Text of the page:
Nick Allen, RogerEbert.com

TOM OF FINLAND - Hildur Gudnadottir, Lasse Enersen
 
"That the dichotomy is drawn perhaps too deliberately here -- emphasizing a divide that shouldn’t, or doesn’t, exist -- does at least serve as an interesting act of provocation. And it undeniably lends the film an emotional dynamism: There’s a contrast of feeling between, say, the tinkling, pro forma piano score that’s used frequently throughout the first hour of 'Tom of Finland' and the euphoric post-disco of Sylvester’s 'Take Me to Heaven,' which plays over the end credits. Karukoski means to liberate his film from convention in much the same way Laaksonen was able to free himself from his sexual anxieties through his art, and as more of the images of sexualized 'Tom’s men' make it off the page and become a part of Laaksonen’s physical life, so, too, does Karukoski open his film to more expressive registers."
 
Sam C. Mac, Slant Magazine

THE NEXT TEN DAYS IN L.A.

Screenings of older films, at the following L.A. movie theaters: AMPASAmerican Cinematheque: AeroAmerican Cinematheque: EgyptianArclightArena CineloungeLACMALaemmleNew Beverly [reopening in December!], Nuart and UCLA.

November 16
LEAVE NO TRACE (Dickon Hinchliffe), WINTER'S BONE (Dickon Hinchliffe) [Cinematheque: Egyptian]
LITTLE DARLINGS (Charles Fox) [UCLA]
WES CRAVEN'S NEW NIGHTMARE (J. Peter Robinson) [Nuart]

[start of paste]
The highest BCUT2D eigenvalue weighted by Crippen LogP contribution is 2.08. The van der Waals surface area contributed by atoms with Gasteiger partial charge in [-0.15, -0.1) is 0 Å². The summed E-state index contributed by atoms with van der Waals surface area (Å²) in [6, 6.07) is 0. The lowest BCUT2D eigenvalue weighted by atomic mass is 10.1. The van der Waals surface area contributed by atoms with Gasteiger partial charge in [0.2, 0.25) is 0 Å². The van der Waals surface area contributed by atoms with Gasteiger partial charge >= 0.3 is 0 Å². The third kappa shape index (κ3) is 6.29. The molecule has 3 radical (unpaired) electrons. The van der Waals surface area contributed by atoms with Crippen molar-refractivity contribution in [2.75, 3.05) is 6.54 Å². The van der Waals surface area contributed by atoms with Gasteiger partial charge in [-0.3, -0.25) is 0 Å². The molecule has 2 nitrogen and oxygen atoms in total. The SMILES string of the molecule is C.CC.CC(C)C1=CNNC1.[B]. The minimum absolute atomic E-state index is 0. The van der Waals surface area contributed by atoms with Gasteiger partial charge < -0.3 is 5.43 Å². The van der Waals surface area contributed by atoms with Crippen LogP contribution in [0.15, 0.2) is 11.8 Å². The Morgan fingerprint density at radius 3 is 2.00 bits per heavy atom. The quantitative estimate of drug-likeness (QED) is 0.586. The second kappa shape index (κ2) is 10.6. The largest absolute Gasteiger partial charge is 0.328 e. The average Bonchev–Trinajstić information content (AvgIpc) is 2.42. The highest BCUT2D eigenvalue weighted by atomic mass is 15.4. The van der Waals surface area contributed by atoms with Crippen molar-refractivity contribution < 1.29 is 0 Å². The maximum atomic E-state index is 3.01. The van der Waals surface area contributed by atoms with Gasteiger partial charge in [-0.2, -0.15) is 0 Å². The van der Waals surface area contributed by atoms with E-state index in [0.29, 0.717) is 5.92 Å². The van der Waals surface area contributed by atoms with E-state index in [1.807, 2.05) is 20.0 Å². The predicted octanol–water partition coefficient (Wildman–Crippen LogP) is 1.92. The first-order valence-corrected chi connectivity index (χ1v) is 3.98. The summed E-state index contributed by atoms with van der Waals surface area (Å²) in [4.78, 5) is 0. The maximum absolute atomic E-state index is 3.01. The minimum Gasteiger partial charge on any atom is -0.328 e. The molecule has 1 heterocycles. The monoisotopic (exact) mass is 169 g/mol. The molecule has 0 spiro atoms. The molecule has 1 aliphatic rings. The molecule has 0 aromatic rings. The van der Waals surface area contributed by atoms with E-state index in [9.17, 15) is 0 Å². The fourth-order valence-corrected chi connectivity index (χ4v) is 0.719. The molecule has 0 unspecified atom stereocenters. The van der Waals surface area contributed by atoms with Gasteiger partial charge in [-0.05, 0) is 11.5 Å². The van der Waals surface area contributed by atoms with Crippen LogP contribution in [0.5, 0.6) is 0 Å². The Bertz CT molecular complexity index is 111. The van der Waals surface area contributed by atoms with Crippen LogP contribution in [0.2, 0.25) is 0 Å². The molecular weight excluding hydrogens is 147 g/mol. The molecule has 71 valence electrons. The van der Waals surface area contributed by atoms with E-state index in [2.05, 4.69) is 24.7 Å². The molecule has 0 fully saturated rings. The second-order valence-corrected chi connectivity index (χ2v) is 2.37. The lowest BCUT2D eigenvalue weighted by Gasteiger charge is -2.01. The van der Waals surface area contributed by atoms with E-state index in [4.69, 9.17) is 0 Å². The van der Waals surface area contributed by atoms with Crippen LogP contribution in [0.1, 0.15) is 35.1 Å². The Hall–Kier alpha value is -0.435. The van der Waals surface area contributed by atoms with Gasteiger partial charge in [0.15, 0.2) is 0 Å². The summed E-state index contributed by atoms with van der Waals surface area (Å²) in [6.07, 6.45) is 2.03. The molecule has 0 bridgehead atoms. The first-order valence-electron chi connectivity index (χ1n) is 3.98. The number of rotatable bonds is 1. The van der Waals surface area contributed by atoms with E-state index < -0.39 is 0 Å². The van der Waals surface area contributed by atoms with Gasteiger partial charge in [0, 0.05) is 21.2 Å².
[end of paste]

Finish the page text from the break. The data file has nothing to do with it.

November 18
THE PIANIST (Wojciech Kilar) [Laemmle Music Hall]
SPY KIDS (John Debney, Danny Elfman, Harry Gregson-Williams, Los Lobos, Robert Rodriguez) [UCLA]
WINGS OF DESIRE (Jurgen Knieper) [Cinematheque: Egyptian]

November 19
IT'S A WONDERFUL LIFE (Dimitri Tiomkin) [Arclight Santa Monica]
MIRACLE ON 34TH STREET (Bruce Broughton) [Arclight Sherman Oaks]

November 20
NATIONAL LAMPOON'S CHRISTMAS VACATION (Angelo Badalamenti) [Arclight Culver City]
RED DUST [LACMA]
TOKYO GODFATHERS (Keiichi Suzuki) [Arclight Sherman Oaks]

November 21
HOME ALONE (John Williams) [Arclight Hollywood]
PLANES, TRAINS AND AUTOMOBILES (Ira Newborn) [Cinematheque: Aero]

November 23
DAWN OF THE DEAD (Goblin) [Cinematheque: Aero]
LAWRENCE OF ARABIA (Maurice Jarre) [Cinematheque: Egyptian]
PERFECT BLUE (Masahiro Ikumi) [Nuart]

November 24
LAWRENCE OF ARABIA (Maurice Jarre) [Cinematheque: Egyptian]
SINGIN' IN THE RAIN (Lennie Hayton) [Cinematheque: Aero]

November 25
MY FAIR LADY (Frederick Loewe, Andre Previn) [Cinematheque: Aero]


THINGS I'VE HEARD, READ, SEEN OR WATCHED LATELY